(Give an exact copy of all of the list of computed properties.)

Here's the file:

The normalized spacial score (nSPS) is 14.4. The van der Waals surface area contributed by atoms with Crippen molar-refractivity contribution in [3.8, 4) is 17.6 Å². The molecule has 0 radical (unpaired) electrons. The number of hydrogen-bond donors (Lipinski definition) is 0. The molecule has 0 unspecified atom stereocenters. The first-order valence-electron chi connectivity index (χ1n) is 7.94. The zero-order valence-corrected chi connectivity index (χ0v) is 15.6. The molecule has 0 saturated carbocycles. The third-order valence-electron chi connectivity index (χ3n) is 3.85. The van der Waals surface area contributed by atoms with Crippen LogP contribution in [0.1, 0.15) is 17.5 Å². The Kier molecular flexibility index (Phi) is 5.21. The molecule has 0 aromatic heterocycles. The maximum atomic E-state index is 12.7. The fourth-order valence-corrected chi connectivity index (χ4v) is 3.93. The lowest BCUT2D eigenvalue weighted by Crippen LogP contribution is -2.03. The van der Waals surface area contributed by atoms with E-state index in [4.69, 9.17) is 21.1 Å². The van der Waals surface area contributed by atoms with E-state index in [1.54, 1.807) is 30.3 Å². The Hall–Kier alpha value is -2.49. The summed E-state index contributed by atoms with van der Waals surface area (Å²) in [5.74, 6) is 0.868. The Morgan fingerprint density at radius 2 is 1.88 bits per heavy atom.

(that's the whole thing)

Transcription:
The normalized spacial score (nSPS) is 14.4. The van der Waals surface area contributed by atoms with Crippen molar-refractivity contribution in [3.8, 4) is 17.6 Å². The molecule has 0 radical (unpaired) electrons. The number of hydrogen-bond donors (Lipinski definition) is 0. The molecule has 0 unspecified atom stereocenters. The first-order valence-electron chi connectivity index (χ1n) is 7.94. The zero-order valence-corrected chi connectivity index (χ0v) is 15.6. The molecule has 0 saturated carbocycles. The third-order valence-electron chi connectivity index (χ3n) is 3.85. The van der Waals surface area contributed by atoms with Crippen LogP contribution in [0.1, 0.15) is 17.5 Å². The Kier molecular flexibility index (Phi) is 5.21. The molecule has 0 aromatic heterocycles. The maximum atomic E-state index is 12.7. The fourth-order valence-corrected chi connectivity index (χ4v) is 3.93. The lowest BCUT2D eigenvalue weighted by Crippen LogP contribution is -2.03. The van der Waals surface area contributed by atoms with E-state index in [4.69, 9.17) is 21.1 Å². The van der Waals surface area contributed by atoms with E-state index in [1.54, 1.807) is 30.3 Å². The Hall–Kier alpha value is -2.49. The summed E-state index contributed by atoms with van der Waals surface area (Å²) in [5.74, 6) is 0.868. The Morgan fingerprint density at radius 2 is 1.88 bits per heavy atom.